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Racism Is Back on Campus This Fall 

Racism Is Back on Campus This Fall 

tristan rettke

Using props such as blackface beauty masks and bananas, college students are taking their racism viral.  

With race at the top of the American consciousness, college students across the country are undoubtedly having hard discussions about the role of race in our society. But recent stories indicate that some of these young adults still have a lot to learn about how to treat their fellow students.

The most recent incident involved Tristan Rettke, a freshman at East Tennessee State University in Johnson City.

Rettke can be seen in the video below in overalls and a gorilla mask, attempting to pass out bananas and holding rope. He staged this stunt at a Black Lives Matter protest this week.

"I really wanted to break down and cry, but you can't do that, you have to be strong," a student told WCYB, a TV station in nearby Bristol, Va.

Rettke was charged with one count of civil rights intimidation, the station reports.

His attorney, Patrick Denton, issued a statement saying Rettke "deeply regrets the unfortunate events leading up to his arrest ... and understands the negative perception of his speech and actions." The statement went on to say Rettke "has the same free speech protections as those in 'Black Lives Matter' movement" and that "he did not intimidate or attempt to intimidate anyone during this incident."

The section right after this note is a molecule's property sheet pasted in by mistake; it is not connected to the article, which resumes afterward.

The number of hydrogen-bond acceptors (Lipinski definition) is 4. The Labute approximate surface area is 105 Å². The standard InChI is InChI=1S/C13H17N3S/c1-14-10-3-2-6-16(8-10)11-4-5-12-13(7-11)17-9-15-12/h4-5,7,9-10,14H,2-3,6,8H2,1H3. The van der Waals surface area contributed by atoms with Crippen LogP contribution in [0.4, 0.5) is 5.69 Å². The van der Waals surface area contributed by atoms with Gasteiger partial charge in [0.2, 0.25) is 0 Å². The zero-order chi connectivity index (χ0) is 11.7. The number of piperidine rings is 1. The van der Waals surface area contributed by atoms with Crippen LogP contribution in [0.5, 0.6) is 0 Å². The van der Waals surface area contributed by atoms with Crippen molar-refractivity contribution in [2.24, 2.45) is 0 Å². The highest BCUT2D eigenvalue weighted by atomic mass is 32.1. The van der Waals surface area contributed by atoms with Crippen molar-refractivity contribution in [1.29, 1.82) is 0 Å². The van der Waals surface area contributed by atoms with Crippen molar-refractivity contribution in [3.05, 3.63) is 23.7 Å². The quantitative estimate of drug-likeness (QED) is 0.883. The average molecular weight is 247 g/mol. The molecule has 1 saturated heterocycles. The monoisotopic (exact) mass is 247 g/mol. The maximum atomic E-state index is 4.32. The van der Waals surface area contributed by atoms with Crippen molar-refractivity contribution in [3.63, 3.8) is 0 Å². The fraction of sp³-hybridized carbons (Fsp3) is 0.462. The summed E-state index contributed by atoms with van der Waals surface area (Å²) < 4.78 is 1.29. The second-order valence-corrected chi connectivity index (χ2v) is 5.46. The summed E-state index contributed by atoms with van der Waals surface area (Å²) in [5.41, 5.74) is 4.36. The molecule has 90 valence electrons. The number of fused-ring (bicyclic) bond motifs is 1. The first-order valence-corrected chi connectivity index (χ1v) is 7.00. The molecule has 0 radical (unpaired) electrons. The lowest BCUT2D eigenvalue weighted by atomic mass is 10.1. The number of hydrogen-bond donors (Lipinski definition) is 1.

In the past month, other racially charged campus incidents have come to national attention, two of which were at the University of North Dakota.

In the first incident, a group of students locked a young woman out of her dorm room, then posted a picture of themselves smiling and giving the peace sign with the message "Locked the Black Bitch Out," according to a report by KVLY, a TV station in Fargo.

The second incident, just days later, involved a Snapchat photo of a group of white students in what appear to be black beauty masks, looking a lot like blackface, with the caption "Black Lives Matter."

The universities have condemned the acts, but campus climates have reflected the tension across the nation in response to the increased visibility and awareness of police brutality and state violence against people of color.

Last year, incidents at several universities made headlines, like the protests at University of Missouri and Yale. And protests across college campuses are challenging administrations to address concerns of racism within their ranks.

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